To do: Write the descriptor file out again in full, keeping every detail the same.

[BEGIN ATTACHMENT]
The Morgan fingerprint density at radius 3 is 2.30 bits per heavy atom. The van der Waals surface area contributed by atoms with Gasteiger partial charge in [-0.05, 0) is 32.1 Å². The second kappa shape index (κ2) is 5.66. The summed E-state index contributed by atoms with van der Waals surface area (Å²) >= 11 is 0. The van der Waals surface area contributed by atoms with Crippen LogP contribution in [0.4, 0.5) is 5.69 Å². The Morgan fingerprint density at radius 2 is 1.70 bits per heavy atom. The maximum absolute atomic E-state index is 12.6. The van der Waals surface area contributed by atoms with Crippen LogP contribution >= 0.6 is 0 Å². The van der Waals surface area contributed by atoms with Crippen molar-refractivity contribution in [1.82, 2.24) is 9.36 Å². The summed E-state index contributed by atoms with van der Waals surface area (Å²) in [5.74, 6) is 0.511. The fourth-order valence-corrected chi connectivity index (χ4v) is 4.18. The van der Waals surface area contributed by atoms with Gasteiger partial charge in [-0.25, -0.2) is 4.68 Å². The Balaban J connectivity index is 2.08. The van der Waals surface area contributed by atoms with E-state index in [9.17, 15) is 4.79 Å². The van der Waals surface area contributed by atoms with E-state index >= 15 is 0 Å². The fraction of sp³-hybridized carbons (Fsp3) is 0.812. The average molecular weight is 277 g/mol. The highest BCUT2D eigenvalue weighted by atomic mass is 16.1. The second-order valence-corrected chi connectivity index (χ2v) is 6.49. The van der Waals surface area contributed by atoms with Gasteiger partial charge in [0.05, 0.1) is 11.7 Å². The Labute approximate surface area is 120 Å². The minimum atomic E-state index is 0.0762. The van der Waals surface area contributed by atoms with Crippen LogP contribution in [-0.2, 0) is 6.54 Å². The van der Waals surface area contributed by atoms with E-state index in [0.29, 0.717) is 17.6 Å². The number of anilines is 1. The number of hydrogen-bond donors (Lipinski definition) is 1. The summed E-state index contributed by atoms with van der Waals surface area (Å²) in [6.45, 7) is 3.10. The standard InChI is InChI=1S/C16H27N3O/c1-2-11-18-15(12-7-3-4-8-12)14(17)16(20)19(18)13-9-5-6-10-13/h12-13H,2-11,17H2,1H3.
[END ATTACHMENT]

The Morgan fingerprint density at radius 3 is 2.30 bits per heavy atom. The van der Waals surface area contributed by atoms with Gasteiger partial charge in [-0.05, 0) is 32.1 Å². The second kappa shape index (κ2) is 5.66. The summed E-state index contributed by atoms with van der Waals surface area (Å²) >= 11 is 0. The van der Waals surface area contributed by atoms with Crippen LogP contribution in [0.4, 0.5) is 5.69 Å². The Morgan fingerprint density at radius 2 is 1.70 bits per heavy atom. The maximum absolute atomic E-state index is 12.6. The van der Waals surface area contributed by atoms with Crippen LogP contribution >= 0.6 is 0 Å². The van der Waals surface area contributed by atoms with Crippen molar-refractivity contribution in [1.82, 2.24) is 9.36 Å². The summed E-state index contributed by atoms with van der Waals surface area (Å²) in [5.74, 6) is 0.511. The fourth-order valence-corrected chi connectivity index (χ4v) is 4.18. The van der Waals surface area contributed by atoms with Gasteiger partial charge in [-0.25, -0.2) is 4.68 Å². The Balaban J connectivity index is 2.08. The van der Waals surface area contributed by atoms with E-state index in [9.17, 15) is 4.79 Å². The van der Waals surface area contributed by atoms with E-state index >= 15 is 0 Å². The fraction of sp³-hybridized carbons (Fsp3) is 0.812. The average molecular weight is 277 g/mol. The highest BCUT2D eigenvalue weighted by atomic mass is 16.1. The second-order valence-corrected chi connectivity index (χ2v) is 6.49. The van der Waals surface area contributed by atoms with Gasteiger partial charge in [0.05, 0.1) is 11.7 Å². The Labute approximate surface area is 120 Å². The minimum atomic E-state index is 0.0762. The van der Waals surface area contributed by atoms with Crippen LogP contribution in [-0.2, 0) is 6.54 Å². The van der Waals surface area contributed by atoms with E-state index in [0.29, 0.717) is 17.6 Å². The number of anilines is 1. The number of hydrogen-bond donors (Lipinski definition) is 1. The summed E-state index contributed by atoms with van der Waals surface area (Å²) in [6.45, 7) is 3.10. The standard InChI is InChI=1S/C16H27N3O/c1-2-11-18-15(12-7-3-4-8-12)14(17)16(20)19(18)13-9-5-6-10-13/h12-13H,2-11,17H2,1H3.